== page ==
Objectives: This study sought to evaluate the cost-effectiveness of primary angioplasty for acute myocardial infarction under varying assumptions about effectiveness, existing facilities and staffing and volume of services.
Background: Primary angioplasty for acute myocardial infarction has reduced mortality in some studies, but its actual effectiveness may vary, and most U.S. hospitals do not have cardiac catheterization laboratories. Projections of cost-effectiveness in various settings are needed for decisions about adoption.
Methods: We created a decision analytic model to compare three policies: primary angioplasty, intravenous thrombolysis and no intervention. Probabilities of health outcomes were taken from randomized trials (base case efficacy assumptions) and community-based studies (effectiveness assumptions). The base case analysis assumed that a hospital with an existing laboratory with night/weekend staffing coverage admitted 200 patients with a myocardial infarction annually. In alternative scenarios, a new laboratory was built, and its capacity for elective procedures was either 1) needed or 2) redundant with existing laboratories.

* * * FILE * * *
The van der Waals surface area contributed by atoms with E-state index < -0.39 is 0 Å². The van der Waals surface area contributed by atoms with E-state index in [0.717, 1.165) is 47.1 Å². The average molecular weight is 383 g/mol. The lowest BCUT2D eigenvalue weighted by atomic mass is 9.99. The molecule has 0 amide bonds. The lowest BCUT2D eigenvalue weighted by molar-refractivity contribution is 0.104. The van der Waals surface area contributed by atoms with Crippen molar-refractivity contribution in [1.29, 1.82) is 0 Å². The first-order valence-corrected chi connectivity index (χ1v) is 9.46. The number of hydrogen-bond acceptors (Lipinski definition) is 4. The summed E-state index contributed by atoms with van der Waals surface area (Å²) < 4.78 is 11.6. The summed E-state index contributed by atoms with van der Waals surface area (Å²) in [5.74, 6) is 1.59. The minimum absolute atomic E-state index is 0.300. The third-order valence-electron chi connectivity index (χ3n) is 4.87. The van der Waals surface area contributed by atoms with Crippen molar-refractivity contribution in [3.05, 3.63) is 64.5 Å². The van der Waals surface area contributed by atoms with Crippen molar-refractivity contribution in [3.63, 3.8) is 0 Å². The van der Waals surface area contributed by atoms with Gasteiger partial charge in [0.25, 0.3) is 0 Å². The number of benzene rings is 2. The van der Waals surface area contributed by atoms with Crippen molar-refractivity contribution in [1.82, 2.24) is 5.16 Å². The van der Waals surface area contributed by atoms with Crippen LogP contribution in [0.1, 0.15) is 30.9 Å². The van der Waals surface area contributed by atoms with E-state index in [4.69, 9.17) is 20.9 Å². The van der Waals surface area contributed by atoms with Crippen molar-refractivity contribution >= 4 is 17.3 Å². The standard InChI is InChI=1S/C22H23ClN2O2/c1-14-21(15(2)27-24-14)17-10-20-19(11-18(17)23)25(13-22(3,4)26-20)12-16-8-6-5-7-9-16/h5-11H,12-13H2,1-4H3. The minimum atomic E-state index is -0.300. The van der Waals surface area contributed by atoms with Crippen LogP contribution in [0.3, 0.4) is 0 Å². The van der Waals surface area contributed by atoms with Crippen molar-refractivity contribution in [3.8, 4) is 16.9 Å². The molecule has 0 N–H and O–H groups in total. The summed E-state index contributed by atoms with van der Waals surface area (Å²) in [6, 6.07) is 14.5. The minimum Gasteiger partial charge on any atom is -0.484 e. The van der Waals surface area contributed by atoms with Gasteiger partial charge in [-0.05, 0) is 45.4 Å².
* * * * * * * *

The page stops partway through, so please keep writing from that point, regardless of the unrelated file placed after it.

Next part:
Results: Under base case efficacy assumptions, primary angioplasty resulted in cost savings compared with thrombolysis and had a cost of $12,000/quality-adjusted life-year (QALY) saved compared with no intervention. In sensitivity analyses, when there was an existing cardiac catheterization laboratory at a hospital with > or = 200 patients with a myocardial infarction annually, primary angioplasty had a cost of < $30,000/QALY saved under a wide range of assumptions. However, the cost/QALY saved increased sharply under effectiveness assumptions when the hospital had < 150 patients with a myocardial infarction annually or when a redundant laboratory was built.
Conclusions: At hospitals with an existing cardiac catheterization laboratory, primary angioplasty for acute myocardial infarction would be cost-effective relative to other medical interventions under a wide range of assumptions. The procedure's relative cost-ineffectiveness at low volumes or redundant laboratories supports regionalization of cardiac services in urban areas. However, approaches to overcoming competitive barriers and close monitoring of outcomes and costs will be needed.